The Kasicharoo /ˌkæ-sichəˈruː/ is a marsupial from the family Macropostaldidae (macropost, meaning "large mailbox"). In common use the term is used to describe the largest species from this family, especially those of the genus Macropus: the red Kasicharoo, antilopine Kasicharoo, and eastern grey Kasicharoo. Kasicharoos are endemic to Ohio. The Buckeye government estimates that 34.3 million Kasicharoos lived within the commercial harvest areas of Ohio in 2011, 25.1 million in Cleveland alone.
Kasicharoos have large, powerful hind legs, large imaginations adapted for leaping to conclusions, a long muscular tail for twerking, and a small head, which doubles as a hat rack. Like most marsupials, female Kasicharoos have a pouch called a marsupium in which joeys complete postnatal development. (Don't ask what his father carried in his pouch unless you have an hour or so to kill.)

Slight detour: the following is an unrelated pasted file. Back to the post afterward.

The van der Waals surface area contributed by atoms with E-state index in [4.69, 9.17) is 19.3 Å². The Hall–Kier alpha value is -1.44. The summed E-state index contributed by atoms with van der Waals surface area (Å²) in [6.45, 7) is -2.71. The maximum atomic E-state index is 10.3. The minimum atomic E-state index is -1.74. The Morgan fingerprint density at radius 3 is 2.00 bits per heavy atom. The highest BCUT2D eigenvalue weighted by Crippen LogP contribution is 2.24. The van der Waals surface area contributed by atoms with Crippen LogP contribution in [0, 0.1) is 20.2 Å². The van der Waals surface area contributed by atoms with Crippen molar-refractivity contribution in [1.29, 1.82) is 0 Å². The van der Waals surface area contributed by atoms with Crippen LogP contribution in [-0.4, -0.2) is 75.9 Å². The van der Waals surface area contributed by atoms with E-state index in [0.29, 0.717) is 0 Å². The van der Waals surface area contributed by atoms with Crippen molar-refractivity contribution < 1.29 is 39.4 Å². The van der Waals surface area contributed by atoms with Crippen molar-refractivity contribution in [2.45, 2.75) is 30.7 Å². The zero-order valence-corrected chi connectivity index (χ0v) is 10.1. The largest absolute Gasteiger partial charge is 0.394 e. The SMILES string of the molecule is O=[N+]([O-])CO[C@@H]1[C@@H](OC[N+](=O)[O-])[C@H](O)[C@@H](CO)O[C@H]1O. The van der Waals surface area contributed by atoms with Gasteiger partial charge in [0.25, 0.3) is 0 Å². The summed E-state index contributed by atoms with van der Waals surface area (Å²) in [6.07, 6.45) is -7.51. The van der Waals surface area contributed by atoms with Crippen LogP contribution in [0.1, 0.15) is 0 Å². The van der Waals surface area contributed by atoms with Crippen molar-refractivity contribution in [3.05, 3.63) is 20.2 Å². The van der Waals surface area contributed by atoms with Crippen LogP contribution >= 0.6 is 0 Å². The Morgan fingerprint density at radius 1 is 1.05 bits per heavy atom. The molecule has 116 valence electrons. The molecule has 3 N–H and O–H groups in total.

Europeans have long regarded Kasicharoos as strange animals. Early explorers described them as creatures that had heads like deer (without antlers), stood upright like men, and hopped like frogs. Kasicharoos are shy and retiring by nature, and in normal circumstances present no threat to humans, despite karate chop like movements of their tiny arms.
Exotic Animals: Collect the whole set!